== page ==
Liberal Lord Tony Greaves discusses Shortage of Affordable Housing in UK
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Lord Greaves raised the issue of affordable housing in the UK during the Queen’s Speech Debate on Tuesday 2nd June. The Queen’s Speech Debate is an opportunity for peers to discuss matters on a variety of different topics. Lord Greaves talked about the lack of affordable housing in the UK, exacerbated by the amount of former social housing being bought by private landlords.
He began with a statement to dispel the notion that the Tories have a “massive mandate for every detail in their manifesto,” suggesting that this argument is in fact “nonsense” as the newly elected Tory Government only received 37% of the vote, meaning that nearly 2 in 3 people voted against the present government.
“The idea that [the Tories] have an overwhelming commitment by the people of this country to all the things in their manifesto is a slightly dodgy argument,” said Lord Greaves.
Lord Greaves went on to discuss the state of housing in the UK and the changing makeup of UK property tenure as different policies were put into place.
“Owner-occupation is for many people a good thing” Lord Greaves said, “it means that people own their own houses and put their efforts, money and resources into that property to keep it in good condition.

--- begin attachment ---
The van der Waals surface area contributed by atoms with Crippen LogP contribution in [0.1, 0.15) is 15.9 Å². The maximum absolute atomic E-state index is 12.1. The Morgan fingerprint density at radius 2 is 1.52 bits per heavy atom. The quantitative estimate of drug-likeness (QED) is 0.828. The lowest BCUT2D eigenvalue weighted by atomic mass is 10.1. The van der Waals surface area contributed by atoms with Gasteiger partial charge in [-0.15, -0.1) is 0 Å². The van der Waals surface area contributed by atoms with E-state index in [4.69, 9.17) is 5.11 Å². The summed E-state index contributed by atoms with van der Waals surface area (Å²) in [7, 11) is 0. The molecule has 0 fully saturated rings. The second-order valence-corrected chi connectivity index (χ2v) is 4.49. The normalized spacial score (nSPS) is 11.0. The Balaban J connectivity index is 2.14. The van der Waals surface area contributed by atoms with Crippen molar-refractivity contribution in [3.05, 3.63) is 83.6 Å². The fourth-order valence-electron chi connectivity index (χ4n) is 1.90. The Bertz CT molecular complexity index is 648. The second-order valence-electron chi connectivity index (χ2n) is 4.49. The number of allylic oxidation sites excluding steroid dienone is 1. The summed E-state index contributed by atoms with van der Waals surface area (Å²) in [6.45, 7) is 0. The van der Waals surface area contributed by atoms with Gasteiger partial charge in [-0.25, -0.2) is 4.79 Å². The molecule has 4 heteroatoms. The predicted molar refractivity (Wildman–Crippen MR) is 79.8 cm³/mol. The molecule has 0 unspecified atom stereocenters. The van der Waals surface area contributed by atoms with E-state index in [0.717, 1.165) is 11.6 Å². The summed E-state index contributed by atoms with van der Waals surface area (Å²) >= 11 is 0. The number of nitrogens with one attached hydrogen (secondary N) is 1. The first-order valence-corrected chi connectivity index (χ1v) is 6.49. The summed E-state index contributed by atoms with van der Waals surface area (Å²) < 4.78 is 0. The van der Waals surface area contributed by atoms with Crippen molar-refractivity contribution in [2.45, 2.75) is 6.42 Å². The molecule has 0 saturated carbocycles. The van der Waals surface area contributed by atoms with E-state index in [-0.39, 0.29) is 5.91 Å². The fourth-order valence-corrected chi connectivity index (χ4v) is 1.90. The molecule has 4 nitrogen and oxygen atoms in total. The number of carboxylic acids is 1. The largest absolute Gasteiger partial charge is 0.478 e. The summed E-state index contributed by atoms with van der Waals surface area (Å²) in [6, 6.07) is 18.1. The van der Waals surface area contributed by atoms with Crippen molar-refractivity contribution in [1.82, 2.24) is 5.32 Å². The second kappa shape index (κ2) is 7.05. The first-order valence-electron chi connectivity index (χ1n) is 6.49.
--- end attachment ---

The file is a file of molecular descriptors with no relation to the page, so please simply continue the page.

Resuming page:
For many people however, owning their house is either not possible or not convenient. We have to remember that and make proper provision for those people who cannot do so.”
“In 1918, only 23% of properties were owner-occupied, there was virtually no social housing as we know it, and the private rented sector was 77% of the total housing stock.”
By 1990, the private rented sector had gone down to 9% and at its peak in 2005, owner-occupied housing accounted for 69% of all homes in the UK.
Lord Greaves went on to explain that since 2013 the proportion of people who own their own houses had started to go down. With the decline in council houses and social housing not filling the gap, it is becoming increasingly more difficult for people to find good housing.
“In 1980, 31% of homes in the UK were owned by local authorities, that figure is now down to 7%. The change that has taken place is astonishing,” said Lord Greaves. He went on to point out that “If you go to council estates anywhere in the country you see “to let” boards up. Those are on houses owned by private landlords. Council estates are being sold cheap to tenants, and when the purchasers move on for very good reasons, they put them on the market and buy-to-let people move in.”
This means that the cost of rent goes up, making it increasingly more difficult for people on lower incomes to find affordable housing.
By 2013, at least 36% of homes in London sold cheaply under right to buy had been sold on to private landlords. That figure will obviously now be higher.
“One of the fundamental questions is: why will it be different under right to buy from housing associations?” Lord Greaves asked. “The proposals for right to buy in social housing are seriously misconceived.”
Get in Touch
If you would like to join the debate on housing in the UK then contact Lord Greaves directly by visiting our contact section of the website. Lord Greaves looks forward to hearing your stories and would be very appreciative of any further ammunition or evidence that he can use in the debate to help sort out the problems with affordable housing in the UK.